It’s been nearly two years since a wildfire destroyed over 20,000 acres and left dozens of homes destroyed in Horry County. This week the Insurance Institute for Business and Home Safety (IBHS) will conduct wildfire research designed to simulate conditions that would cause a house to catch fire.
IBHS CEO and President Julie Rochman says the goal is not to burn down the test homes, but they’re really looking for ignition points.
We’re looking at 28 different points around and near a house, on a house, where sparks or embers can land and catch something that’s combustible and then ultimately it can burn down the entire house. Our goal for these tests is not to burn down a house each and every time, because we ‘re really looking at ignition as opposed to fire oppression, but, yes, the houses are going to catch on fire as we’re doing the test.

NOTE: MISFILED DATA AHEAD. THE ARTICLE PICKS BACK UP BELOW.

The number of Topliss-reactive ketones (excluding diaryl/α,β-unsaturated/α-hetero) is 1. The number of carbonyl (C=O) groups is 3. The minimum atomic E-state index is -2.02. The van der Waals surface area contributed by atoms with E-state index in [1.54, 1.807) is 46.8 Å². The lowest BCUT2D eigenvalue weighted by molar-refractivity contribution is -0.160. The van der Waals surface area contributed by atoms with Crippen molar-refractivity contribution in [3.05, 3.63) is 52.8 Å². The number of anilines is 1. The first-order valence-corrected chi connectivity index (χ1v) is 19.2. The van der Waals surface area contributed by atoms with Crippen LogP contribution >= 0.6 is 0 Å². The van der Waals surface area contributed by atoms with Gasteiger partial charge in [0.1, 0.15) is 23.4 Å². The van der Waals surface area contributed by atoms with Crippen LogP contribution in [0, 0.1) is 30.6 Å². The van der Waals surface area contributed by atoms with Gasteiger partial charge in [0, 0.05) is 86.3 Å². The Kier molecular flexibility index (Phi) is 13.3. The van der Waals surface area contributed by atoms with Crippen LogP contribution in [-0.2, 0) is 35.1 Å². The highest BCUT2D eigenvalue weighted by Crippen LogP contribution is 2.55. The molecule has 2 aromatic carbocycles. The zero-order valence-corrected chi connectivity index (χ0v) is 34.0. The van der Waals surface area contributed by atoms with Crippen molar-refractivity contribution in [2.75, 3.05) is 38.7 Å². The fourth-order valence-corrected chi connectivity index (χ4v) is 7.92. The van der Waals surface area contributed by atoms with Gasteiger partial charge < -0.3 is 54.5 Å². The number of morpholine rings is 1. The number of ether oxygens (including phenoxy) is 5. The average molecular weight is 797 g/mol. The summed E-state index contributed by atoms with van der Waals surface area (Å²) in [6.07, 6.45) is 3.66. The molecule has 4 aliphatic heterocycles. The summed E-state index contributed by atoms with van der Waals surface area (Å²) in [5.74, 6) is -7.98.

Rochman says South Carolina is one of 38 states in the United States that have wildfire risk present.
The danger in South Carolina is not necessarily geographic within the state, it has to do with the weather. So, when we have a cold winter like we’ve just had and a lot of vegetation dies and it’s been very dry, that makes conditions, unfortunately, more ripe for wildfires, which can be sparked by lightning. They can be sparked by careless cigarettes being tossed out of car windows. You know, there’s lots of ways that wildfires start.
According to the institute, this type of testing has never before been done. Rochman says they are encouraged by the comments from experts who say these replications of a wildfire look exactly like they would see in the real world.
So that’s very important to us, that our tests acutally convey a very realistic scenario that our results are reflecting that as well. So the guidance that we give to consumers will be very good guidance that the fire service and other people can agree is good, sound advice and there are a lot of ways that people can protect their homes.
The tests will be conducted Thursday at the IBHS Research Center in Chester County using full-scale structures and typical wildfire conditions.